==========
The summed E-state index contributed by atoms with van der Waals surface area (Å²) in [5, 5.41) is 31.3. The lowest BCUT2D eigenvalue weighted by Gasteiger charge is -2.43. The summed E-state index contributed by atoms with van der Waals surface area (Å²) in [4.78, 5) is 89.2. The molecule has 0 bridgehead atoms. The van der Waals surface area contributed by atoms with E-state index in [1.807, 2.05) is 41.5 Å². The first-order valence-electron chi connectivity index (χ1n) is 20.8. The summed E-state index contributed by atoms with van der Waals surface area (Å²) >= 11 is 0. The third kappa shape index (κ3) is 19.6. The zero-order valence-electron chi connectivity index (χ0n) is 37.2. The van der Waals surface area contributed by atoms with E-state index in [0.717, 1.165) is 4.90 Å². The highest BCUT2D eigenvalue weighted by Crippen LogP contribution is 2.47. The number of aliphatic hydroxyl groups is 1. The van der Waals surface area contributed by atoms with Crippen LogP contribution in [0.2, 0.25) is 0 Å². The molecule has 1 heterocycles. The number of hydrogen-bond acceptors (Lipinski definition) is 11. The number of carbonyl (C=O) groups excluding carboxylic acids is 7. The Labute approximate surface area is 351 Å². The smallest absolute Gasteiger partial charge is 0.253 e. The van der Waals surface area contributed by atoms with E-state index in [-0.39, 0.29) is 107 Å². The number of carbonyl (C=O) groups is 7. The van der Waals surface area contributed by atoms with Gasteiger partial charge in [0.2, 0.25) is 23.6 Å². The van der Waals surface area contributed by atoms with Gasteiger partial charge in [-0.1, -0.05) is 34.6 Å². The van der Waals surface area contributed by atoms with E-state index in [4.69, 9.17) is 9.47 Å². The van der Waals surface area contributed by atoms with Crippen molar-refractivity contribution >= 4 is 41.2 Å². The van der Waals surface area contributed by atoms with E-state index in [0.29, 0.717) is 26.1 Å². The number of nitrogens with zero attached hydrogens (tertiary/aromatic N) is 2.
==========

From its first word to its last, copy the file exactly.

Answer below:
The summed E-state index contributed by atoms with van der Waals surface area (Å²) in [5, 5.41) is 31.3. The lowest BCUT2D eigenvalue weighted by Gasteiger charge is -2.43. The summed E-state index contributed by atoms with van der Waals surface area (Å²) in [4.78, 5) is 89.2. The molecule has 0 bridgehead atoms. The van der Waals surface area contributed by atoms with E-state index in [1.807, 2.05) is 41.5 Å². The first-order valence-electron chi connectivity index (χ1n) is 20.8. The summed E-state index contributed by atoms with van der Waals surface area (Å²) >= 11 is 0. The third kappa shape index (κ3) is 19.6. The zero-order valence-electron chi connectivity index (χ0n) is 37.2. The van der Waals surface area contributed by atoms with E-state index in [0.717, 1.165) is 4.90 Å². The highest BCUT2D eigenvalue weighted by Crippen LogP contribution is 2.47. The number of aliphatic hydroxyl groups is 1. The van der Waals surface area contributed by atoms with Crippen LogP contribution in [0.2, 0.25) is 0 Å². The molecule has 1 heterocycles. The number of hydrogen-bond acceptors (Lipinski definition) is 11. The number of carbonyl (C=O) groups excluding carboxylic acids is 7. The Labute approximate surface area is 351 Å². The smallest absolute Gasteiger partial charge is 0.253 e. The van der Waals surface area contributed by atoms with E-state index in [-0.39, 0.29) is 107 Å². The number of carbonyl (C=O) groups is 7. The van der Waals surface area contributed by atoms with Gasteiger partial charge in [0.2, 0.25) is 23.6 Å². The van der Waals surface area contributed by atoms with Gasteiger partial charge in [-0.1, -0.05) is 34.6 Å². The van der Waals surface area contributed by atoms with E-state index in [4.69, 9.17) is 9.47 Å². The van der Waals surface area contributed by atoms with Crippen molar-refractivity contribution >= 4 is 41.2 Å². The van der Waals surface area contributed by atoms with E-state index in [0.29, 0.717) is 26.1 Å². The number of nitrogens with zero attached hydrogens (tertiary/aromatic N) is 2.